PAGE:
Fast forward to the typical Cheltenham Festival we have today. The over efficient drainage system can, and will in most circumstances, ensure that ground described as 'heavy' ten days before the beginning of the meeting, will be 'good to soft' when the first race is run.

Bob's Worth and Coneygree  share the distinction of being triumphant in the two Cheltenham Gold Cup's run on soft ground in the past twenty years. Or, to put in another way,  the only two renewals in the last two decades were the sloggers are given some hope.

Bob's Worth was more than a slogger and won despite the ground. Coneygree on the other hand would most likely not have won if the race had been on better ground. But who is to deny him his ground any more than the Spring ground performers for whom the cards are now massively stacked in their favour.

In the Ten Up times, you did of course have festivals run on good ground. A year later in 1976 for example. But during this most recent twenty year period , not a single Cheltenham Gold Cup was staged on heavy going. The message is to those connected to quality animals whose sin is to be able to produce their true optimum on heavy, is that they can go and whistle.

In contrast those with Spring ground horses can be confident of having the playing field laid out to suit them at both Cheltenham and Aintree. Not always, but most of the time.

It's rare for the elements to impose themselves at both meetings in the same year. Cheltenham 1980, another mudbath, Chinrullah and Tied Cottage. Then a couple of weeks after, Ben Nevis winning the Grand National in heavy ground.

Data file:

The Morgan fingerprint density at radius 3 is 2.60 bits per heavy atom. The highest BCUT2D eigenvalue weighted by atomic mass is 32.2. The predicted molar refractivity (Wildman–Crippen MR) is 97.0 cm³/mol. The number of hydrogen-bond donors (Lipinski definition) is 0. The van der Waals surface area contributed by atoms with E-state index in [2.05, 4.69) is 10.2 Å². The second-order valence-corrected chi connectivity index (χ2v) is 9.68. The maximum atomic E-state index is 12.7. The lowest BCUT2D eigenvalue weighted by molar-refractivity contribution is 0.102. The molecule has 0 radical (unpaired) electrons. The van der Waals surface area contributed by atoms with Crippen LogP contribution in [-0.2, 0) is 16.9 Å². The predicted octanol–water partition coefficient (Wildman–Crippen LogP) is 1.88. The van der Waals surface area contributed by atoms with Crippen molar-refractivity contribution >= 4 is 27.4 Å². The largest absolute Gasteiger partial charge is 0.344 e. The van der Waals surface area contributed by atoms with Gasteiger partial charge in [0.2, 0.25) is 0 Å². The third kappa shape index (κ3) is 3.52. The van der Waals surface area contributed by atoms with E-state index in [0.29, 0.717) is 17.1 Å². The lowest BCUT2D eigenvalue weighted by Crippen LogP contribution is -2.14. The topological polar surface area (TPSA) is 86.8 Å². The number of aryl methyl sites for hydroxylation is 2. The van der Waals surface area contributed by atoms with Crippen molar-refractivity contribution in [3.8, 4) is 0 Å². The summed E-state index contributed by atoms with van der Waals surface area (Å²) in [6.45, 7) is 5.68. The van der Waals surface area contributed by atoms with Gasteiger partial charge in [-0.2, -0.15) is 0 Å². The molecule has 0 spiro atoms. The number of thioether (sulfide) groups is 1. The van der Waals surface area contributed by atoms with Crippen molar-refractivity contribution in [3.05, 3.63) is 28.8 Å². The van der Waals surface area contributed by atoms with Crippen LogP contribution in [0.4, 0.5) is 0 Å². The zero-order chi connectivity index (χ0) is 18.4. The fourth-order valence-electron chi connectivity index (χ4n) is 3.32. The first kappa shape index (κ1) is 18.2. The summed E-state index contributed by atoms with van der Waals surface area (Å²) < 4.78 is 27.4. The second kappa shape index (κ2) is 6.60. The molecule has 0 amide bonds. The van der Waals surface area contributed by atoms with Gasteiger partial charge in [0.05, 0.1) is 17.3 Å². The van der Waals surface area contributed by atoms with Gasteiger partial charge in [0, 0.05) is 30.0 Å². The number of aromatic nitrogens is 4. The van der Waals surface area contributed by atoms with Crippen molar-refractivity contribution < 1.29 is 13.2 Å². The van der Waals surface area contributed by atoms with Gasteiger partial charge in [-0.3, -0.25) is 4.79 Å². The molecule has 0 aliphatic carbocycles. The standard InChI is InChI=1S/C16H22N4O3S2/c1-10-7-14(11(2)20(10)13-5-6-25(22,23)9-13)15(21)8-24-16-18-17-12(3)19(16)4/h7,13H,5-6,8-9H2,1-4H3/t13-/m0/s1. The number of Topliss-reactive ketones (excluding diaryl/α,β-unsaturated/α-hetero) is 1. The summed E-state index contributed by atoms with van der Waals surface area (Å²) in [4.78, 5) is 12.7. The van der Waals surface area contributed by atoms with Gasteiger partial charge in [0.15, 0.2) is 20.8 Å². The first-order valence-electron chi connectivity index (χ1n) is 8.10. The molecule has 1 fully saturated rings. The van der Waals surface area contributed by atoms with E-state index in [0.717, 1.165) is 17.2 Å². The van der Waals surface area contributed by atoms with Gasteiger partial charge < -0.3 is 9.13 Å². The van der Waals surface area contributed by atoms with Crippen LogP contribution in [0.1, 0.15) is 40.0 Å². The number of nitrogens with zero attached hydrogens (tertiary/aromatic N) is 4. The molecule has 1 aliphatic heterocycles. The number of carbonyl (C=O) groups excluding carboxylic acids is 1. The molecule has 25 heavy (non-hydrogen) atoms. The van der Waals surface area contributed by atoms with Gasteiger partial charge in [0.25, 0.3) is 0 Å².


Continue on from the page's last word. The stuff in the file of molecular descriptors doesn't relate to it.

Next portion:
Of the abandoned racedays at the festival since, the snowfall that caused the 1978 Gold Cup to be lost on the day and staged the following month could not gave been saved by any workable man made invention. Similar with the high winds that caused a day to be abandoned in 2008. And the dreaded  foot and mouth episode at the turn of the millennium, more to do with government than racing.

Yes, it's commercialism with the fear of losing all the course and bookmaking revenue and endangering future sponsorship if the meeting was lost, but the tide has surely turned too far now and it is an issue that should be revisited.

Bristol De Mai was twenty lengths away in last season's Gold Cup. If the race had been run on heavy he'd have been much closer. Enough to have made him a possible winner ? We are never going to get the chance to find out. A mid-winter mud lover is what he'll probably be remembered as unless the God's assist.

And we all have our favourites who we think, yes, he would have gone close in some of the old Gold Cup's. Keen Leader, a big giant dope with that something about him that can still make the sport special. It could have been different but it would have required truly testing conditions and a try with another trainer, particularly Martin Pipe.The shape of the course may still not have been ideal but he would have been damn interesting in such a set of scenarios.

Now we just appreciate some excellent performances in the mud, weekend after weekend. Particularly in Ireland. But we do so knowing that the face value of the form might not be worth a carrot come Cheltenham time.